Americans experienced that reality firsthand in 2017 after Hurricane Harvey damaged 13 Superfund sites in Texas, leading to mass contamination from one site alone. It took the EPA eight months to begin cleaning up that site, the San Jacinto River Waste Pits, and cleanup is slated to go on another year or more. Then, there was Hurricane Maria, which flooded a lead-contaminated Superfund in Arecibo, Puerto Rico, leaving residents worried about contamination long after the natural disaster.
As Carter noted, low-income communities and people of color tend to be closest to these facilities, so they’re the most at risk.
“These are some of the most disenfranchised communities in the United States,” he told Earther. “[They] don’t have a ton of power in the United States, and they will be the ones impacted by this flooding at Superfund sites.”
The EPA is well aware of the threat that flooding—which is set to intensify in the Midwest in a warmer world—poses to these sites. Its Climate Adaptation Plan published in 2014 makes this clear: “Inundation and flooding may lead to transport of contaminants through surface soils, ground water, surface waters, and/or coastal waters.”
Former President Barack Obama issued an executive order that would’ve required all federal departments, including those that manage Superfunds, prepare for future flood risks. President Donald Trump, predictably, rescinded it. According to the National Oceanic and Atmospheric Administration’s spring flood outlook, heavier than usual rainfall is set to bring “historic, widespread” flooding to the Midwest through May.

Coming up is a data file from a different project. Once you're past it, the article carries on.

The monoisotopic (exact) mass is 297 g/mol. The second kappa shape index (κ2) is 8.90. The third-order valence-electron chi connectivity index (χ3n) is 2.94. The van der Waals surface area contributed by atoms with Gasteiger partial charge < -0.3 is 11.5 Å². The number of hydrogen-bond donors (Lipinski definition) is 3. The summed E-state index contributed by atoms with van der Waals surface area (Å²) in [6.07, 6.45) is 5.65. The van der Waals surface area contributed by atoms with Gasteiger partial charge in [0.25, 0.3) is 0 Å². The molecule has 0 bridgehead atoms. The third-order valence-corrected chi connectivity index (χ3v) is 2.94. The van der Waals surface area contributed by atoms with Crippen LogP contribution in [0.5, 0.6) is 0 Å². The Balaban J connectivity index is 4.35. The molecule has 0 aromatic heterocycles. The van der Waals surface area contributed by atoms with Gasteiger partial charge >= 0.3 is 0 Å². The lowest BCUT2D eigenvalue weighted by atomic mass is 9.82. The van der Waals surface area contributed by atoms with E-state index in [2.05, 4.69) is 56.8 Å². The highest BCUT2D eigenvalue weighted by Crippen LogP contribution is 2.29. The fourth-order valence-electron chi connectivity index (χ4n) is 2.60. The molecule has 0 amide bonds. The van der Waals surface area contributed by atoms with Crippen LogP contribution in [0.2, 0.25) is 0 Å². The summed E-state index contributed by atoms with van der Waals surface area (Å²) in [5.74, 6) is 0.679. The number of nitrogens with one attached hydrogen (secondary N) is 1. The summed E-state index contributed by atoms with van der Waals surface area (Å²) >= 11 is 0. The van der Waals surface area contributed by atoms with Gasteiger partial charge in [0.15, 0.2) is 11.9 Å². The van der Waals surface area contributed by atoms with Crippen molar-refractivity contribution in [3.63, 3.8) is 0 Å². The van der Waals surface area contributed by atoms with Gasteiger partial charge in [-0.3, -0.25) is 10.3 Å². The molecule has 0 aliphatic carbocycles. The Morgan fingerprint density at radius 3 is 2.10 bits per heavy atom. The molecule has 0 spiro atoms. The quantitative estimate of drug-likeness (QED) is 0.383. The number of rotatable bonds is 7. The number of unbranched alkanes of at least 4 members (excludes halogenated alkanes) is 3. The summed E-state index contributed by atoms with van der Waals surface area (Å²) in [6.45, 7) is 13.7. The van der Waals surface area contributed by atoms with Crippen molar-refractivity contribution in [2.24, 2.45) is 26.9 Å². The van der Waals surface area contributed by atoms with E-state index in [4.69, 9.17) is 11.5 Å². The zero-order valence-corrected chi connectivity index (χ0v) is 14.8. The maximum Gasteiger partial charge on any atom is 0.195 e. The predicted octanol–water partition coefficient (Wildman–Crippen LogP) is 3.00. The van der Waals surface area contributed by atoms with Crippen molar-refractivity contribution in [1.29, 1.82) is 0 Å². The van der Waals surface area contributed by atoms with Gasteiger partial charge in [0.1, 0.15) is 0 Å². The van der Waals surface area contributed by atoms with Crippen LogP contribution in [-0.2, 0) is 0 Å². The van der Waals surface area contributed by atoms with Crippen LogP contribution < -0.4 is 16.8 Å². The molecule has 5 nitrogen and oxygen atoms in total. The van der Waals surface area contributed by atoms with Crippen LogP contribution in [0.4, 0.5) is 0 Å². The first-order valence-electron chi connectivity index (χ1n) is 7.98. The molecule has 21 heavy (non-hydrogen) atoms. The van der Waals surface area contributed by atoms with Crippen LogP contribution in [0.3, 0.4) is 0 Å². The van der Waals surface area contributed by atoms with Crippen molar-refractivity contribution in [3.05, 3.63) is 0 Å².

Whether or not the latest bout of floods caused any Superfund sites to spread their contaminants, it seems clear these sites will only become more vulnerable. We better ready up.
Correction: An earlier version of this post indicated that eight Superfund sites have dealt with floodwaters. One of those sites, a landfill, is not actually a Superfund. The text and headline have been updated accordingly. We have also updated to clarify that the Nebraska Ordnance Plant was shut down to avoid treated water from mixing with floodwaters in addition to access issues.